FARMLAND butterflies flourished in last year’s summer sunshine, bouncing back after their population fell during the washout of 2012, according to a recent survey.

Research was conducted for the Wider Countryside Butterfly Survey, run by Butterfly Conservation, the Centre for Hydrology and Ecology in Crowmarsh, near Wallingford, and the British Trust for Ornithology.

It found most farmland butterfly species grew in number last year, after research was conducted at 850 one-sq km sites across England, Wales and Scotland.

It aimed to find out how butterflies were faring in the wider countryside, where hedgerows and the edge of fields are important habitats, compared to specially managed sites, including nature reserves.

Church Westcote, on the Oxfordshire-Gloucestershire border, was the most diverse spot for butterflies last year, showing 17 species and 1,680 individuals during two visits.

Dr Marc Botham, butterfly ecologist at the centre, said: “According to data gathered by the survey, the majority of farmland species recovered in 2013 after suffering the worst year on record in 2012.

“Species including the Brimstone, Common Blue, and Small Tortoiseshell all enjoyed a good year.”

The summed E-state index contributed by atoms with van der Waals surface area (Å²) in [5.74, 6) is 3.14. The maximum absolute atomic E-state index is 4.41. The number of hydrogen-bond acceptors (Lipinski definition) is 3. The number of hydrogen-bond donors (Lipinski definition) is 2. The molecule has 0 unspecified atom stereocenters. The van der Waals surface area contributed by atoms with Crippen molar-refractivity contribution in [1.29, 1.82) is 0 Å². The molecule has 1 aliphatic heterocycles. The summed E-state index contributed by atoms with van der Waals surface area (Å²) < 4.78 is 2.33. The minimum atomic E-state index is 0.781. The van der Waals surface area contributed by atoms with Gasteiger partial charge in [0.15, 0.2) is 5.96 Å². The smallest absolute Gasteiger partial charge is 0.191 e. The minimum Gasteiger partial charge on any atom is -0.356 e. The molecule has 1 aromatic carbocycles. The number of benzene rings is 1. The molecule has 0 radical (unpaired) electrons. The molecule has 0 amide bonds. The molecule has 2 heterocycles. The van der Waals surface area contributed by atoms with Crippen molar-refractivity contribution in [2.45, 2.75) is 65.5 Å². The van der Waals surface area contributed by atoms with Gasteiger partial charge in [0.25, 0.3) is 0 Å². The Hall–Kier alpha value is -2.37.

Dr Botham said it was difficult to say if the prolonged period of extremely wet weather the region has experienced in recent weeks, would affect butterfly numbers this year.

“There is no hard data but we have hypothesised that even though flood plains don’t tend to be butterfly rich, a warmer winter could have a more general effect.”

Recorders saw an average of 85 butterflies in July and August last year, with up to five different species spotted, as the sunny conditions allowed butterflies to fly, feed and breed.

This was almost double what was recorded in the wet conditions in 2012.

The Small Tortoiseshell, which has declined dramatically in recent years, recorded its best year since 2009. A total of 6,833 were counted, with the species seen in 80 per cent of the locations, up from 40 per cent in 2012.

Herald Series:

  • Common Blue

The Common Blue also did well, with a five-fold increase in the average number seen per area, while the Small Copper and Brimstone were both more widespread than the previous year.

Meadow Browns were the most widespread species, recorded in 90 per cent of the squares.

The Holly Blue and Red Admiral species were among the minority whose numbers were down compared to 2012.

Herald Series:

  • Silver-spotted Skipper

Local view

ACCORDING to the Upper Thames Branch of Butterfly Conservation, Oxfordshire, Berkshire and Buckinghamshire are home to three quarters of the 60 British species of butterflys

Half the UK colonies of the Black Hairstreak are found in Oxfordshire and Buckinghamshire, and the most northerly UK populations of the Adonis Blue and Silver-spotted Skipper are found in the Chilterns

And colonies of the Barberry Carpet and Pale Shining Brown have been found in West Oxfordshire

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